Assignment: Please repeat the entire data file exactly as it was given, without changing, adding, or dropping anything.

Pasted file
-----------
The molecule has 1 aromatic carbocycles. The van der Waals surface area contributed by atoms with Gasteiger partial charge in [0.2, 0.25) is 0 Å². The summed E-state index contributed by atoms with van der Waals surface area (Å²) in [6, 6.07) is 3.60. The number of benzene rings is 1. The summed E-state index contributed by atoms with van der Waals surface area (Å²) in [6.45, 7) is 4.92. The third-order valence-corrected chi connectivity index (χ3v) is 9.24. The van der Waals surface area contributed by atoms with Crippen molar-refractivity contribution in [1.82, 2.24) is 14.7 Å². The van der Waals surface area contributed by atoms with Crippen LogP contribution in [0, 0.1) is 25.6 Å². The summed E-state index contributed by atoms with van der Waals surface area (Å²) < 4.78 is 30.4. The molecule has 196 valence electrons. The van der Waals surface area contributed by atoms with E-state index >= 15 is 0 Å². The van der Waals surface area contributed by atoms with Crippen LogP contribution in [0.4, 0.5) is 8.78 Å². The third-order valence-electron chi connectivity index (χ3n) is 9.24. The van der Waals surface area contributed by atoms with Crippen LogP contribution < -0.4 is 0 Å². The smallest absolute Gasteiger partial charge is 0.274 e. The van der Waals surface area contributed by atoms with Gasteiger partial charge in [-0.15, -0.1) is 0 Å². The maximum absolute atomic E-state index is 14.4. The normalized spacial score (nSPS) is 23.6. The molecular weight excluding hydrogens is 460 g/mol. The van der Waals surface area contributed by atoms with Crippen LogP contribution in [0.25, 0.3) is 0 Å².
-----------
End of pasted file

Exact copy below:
The molecule has 1 aromatic carbocycles. The van der Waals surface area contributed by atoms with Gasteiger partial charge in [0.2, 0.25) is 0 Å². The summed E-state index contributed by atoms with van der Waals surface area (Å²) in [6, 6.07) is 3.60. The number of benzene rings is 1. The summed E-state index contributed by atoms with van der Waals surface area (Å²) in [6.45, 7) is 4.92. The third-order valence-corrected chi connectivity index (χ3v) is 9.24. The van der Waals surface area contributed by atoms with Crippen molar-refractivity contribution in [1.82, 2.24) is 14.7 Å². The van der Waals surface area contributed by atoms with Crippen LogP contribution in [0, 0.1) is 25.6 Å². The summed E-state index contributed by atoms with van der Waals surface area (Å²) < 4.78 is 30.4. The molecule has 196 valence electrons. The van der Waals surface area contributed by atoms with E-state index >= 15 is 0 Å². The van der Waals surface area contributed by atoms with Crippen LogP contribution in [0.4, 0.5) is 8.78 Å². The third-order valence-electron chi connectivity index (χ3n) is 9.24. The van der Waals surface area contributed by atoms with Crippen LogP contribution < -0.4 is 0 Å². The smallest absolute Gasteiger partial charge is 0.274 e. The van der Waals surface area contributed by atoms with Gasteiger partial charge in [-0.15, -0.1) is 0 Å². The maximum absolute atomic E-state index is 14.4. The normalized spacial score (nSPS) is 23.6. The molecular weight excluding hydrogens is 460 g/mol. The van der Waals surface area contributed by atoms with Crippen LogP contribution in [0.25, 0.3) is 0 Å².